Caesarean section with extraction of a deeply impacted fetal head is technically challenging and is associated with serious maternal and neonatal complications. The purpose of the study was to identify risks and evaluate selected outcome parameters associated with difficult fetal head extraction during caesarean section in advanced labour comparing two different extraction techniques (head pushing vs. reverse breech).
This retrospective cohort study was conducted at the Division of Obstetrics in a tertiary care hospital in Zurich, Switzerland. 629 women at term with a singleton pregnancy in cephalic presentation during advanced intrapartum caesarean section from December 2012 until December 2016 were evaluated. Primary outcome was the incidence of uterine incision extensions. Secondary outcomes were other selected maternal and neonatal outcome parameters. Data analysis was performed using SPSS with Mann-Whitney U independent sampling test and two-tailed Fisher’s exact test (p < 0.01).
Difficult fetal head extractions are associated with significantly elevated maternal and neonatal risks. When performed by reverse breech technique, significant lower rates of extensions of the uterine incision, shorter operation times and less operative blood loss were identified compared to the head pushing method. No statistically significant differences for the neonatal outcomes were described so far. However, among the group of difficult fetal delivery with the head pushing method two neonates had perinatal skull fractures, with one of those resulting in neonatal death.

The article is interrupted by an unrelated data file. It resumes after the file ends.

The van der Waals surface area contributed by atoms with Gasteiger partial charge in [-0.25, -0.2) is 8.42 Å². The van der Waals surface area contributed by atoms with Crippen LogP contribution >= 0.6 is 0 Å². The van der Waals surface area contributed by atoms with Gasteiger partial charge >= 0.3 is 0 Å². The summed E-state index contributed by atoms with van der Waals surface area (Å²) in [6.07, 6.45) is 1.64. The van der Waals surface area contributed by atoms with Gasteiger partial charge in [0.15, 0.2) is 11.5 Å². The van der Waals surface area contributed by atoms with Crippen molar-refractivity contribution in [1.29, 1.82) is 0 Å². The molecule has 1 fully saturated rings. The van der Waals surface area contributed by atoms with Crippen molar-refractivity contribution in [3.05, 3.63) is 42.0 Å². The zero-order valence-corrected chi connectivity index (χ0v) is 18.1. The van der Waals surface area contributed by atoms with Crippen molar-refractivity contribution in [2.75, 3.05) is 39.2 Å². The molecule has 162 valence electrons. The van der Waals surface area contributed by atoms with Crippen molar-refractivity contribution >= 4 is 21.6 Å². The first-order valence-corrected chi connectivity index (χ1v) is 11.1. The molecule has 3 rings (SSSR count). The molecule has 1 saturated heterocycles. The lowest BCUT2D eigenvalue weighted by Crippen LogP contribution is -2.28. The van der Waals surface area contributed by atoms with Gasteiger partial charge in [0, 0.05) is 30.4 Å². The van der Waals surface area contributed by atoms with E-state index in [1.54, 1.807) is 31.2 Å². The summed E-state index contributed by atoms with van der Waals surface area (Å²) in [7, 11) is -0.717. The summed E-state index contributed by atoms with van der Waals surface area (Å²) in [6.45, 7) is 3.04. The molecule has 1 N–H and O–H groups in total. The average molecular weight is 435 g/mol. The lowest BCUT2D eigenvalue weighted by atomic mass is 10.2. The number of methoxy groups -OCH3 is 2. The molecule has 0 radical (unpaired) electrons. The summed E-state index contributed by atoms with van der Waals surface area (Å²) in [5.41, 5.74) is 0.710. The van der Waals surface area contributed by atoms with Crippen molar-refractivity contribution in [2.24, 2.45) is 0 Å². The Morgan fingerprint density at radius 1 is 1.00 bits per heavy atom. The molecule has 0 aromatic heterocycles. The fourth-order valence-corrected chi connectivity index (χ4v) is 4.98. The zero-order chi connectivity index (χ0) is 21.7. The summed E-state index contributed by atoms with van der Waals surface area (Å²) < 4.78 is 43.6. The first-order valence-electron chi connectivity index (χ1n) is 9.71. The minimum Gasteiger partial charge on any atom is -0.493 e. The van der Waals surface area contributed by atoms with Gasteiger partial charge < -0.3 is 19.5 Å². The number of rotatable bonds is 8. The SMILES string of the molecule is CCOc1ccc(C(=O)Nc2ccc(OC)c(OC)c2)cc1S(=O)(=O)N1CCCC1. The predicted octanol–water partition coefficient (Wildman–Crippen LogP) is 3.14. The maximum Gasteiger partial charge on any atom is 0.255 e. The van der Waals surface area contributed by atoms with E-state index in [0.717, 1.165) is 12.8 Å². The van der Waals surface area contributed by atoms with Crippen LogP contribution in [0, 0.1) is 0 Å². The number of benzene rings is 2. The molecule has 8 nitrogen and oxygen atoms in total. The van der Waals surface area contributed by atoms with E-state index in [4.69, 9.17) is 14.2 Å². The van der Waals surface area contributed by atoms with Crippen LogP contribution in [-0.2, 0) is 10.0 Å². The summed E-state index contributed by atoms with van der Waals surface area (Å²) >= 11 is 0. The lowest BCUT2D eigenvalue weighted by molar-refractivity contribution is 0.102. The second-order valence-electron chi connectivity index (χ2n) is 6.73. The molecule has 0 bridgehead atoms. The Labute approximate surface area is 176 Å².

The head pushing method is associated with higher maternal morbidity than the reverse breech method for extraction of a deeply engaged fetus during intrapartum caesarean section in advanced stage of labour.